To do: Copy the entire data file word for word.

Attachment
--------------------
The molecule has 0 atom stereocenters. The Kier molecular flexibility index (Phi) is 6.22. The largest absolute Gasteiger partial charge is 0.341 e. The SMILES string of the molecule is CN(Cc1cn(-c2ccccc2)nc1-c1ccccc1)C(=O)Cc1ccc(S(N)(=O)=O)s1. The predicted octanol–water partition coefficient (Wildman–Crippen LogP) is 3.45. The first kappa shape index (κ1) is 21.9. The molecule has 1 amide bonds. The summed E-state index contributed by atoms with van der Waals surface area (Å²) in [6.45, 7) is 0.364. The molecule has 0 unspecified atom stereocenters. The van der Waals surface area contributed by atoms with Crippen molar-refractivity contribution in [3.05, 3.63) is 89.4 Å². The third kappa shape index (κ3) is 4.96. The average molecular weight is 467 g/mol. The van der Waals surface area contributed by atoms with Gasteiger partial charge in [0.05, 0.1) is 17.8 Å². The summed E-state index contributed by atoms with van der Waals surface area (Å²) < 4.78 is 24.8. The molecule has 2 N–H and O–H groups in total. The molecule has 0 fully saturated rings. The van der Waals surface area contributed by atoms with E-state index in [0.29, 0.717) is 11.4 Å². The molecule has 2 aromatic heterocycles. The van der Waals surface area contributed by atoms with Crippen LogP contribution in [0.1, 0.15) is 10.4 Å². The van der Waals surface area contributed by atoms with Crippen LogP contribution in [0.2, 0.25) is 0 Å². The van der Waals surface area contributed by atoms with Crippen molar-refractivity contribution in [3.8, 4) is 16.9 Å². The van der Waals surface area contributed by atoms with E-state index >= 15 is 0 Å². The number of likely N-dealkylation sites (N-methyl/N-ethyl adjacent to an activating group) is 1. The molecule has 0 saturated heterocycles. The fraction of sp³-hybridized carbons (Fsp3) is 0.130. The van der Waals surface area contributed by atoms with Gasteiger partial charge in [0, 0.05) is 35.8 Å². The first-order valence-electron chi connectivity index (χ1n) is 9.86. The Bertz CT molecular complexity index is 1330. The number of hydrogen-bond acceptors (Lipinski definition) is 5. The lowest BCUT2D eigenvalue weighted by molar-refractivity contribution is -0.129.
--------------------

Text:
The molecule has 0 atom stereocenters. The Kier molecular flexibility index (Phi) is 6.22. The largest absolute Gasteiger partial charge is 0.341 e. The SMILES string of the molecule is CN(Cc1cn(-c2ccccc2)nc1-c1ccccc1)C(=O)Cc1ccc(S(N)(=O)=O)s1. The predicted octanol–water partition coefficient (Wildman–Crippen LogP) is 3.45. The first kappa shape index (κ1) is 21.9. The molecule has 1 amide bonds. The summed E-state index contributed by atoms with van der Waals surface area (Å²) in [6.45, 7) is 0.364. The molecule has 0 unspecified atom stereocenters. The van der Waals surface area contributed by atoms with Crippen molar-refractivity contribution in [3.05, 3.63) is 89.4 Å². The third kappa shape index (κ3) is 4.96. The average molecular weight is 467 g/mol. The van der Waals surface area contributed by atoms with Gasteiger partial charge in [0.05, 0.1) is 17.8 Å². The summed E-state index contributed by atoms with van der Waals surface area (Å²) < 4.78 is 24.8. The molecule has 2 N–H and O–H groups in total. The molecule has 0 fully saturated rings. The van der Waals surface area contributed by atoms with E-state index in [0.29, 0.717) is 11.4 Å². The molecule has 2 aromatic heterocycles. The van der Waals surface area contributed by atoms with Crippen LogP contribution in [0.1, 0.15) is 10.4 Å². The van der Waals surface area contributed by atoms with Crippen LogP contribution in [0.2, 0.25) is 0 Å². The van der Waals surface area contributed by atoms with Crippen molar-refractivity contribution in [3.8, 4) is 16.9 Å². The van der Waals surface area contributed by atoms with E-state index >= 15 is 0 Å². The number of likely N-dealkylation sites (N-methyl/N-ethyl adjacent to an activating group) is 1. The molecule has 0 saturated heterocycles. The fraction of sp³-hybridized carbons (Fsp3) is 0.130. The van der Waals surface area contributed by atoms with Gasteiger partial charge in [0, 0.05) is 35.8 Å². The first-order valence-electron chi connectivity index (χ1n) is 9.86. The Bertz CT molecular complexity index is 1330. The number of hydrogen-bond acceptors (Lipinski definition) is 5. The lowest BCUT2D eigenvalue weighted by molar-refractivity contribution is -0.129.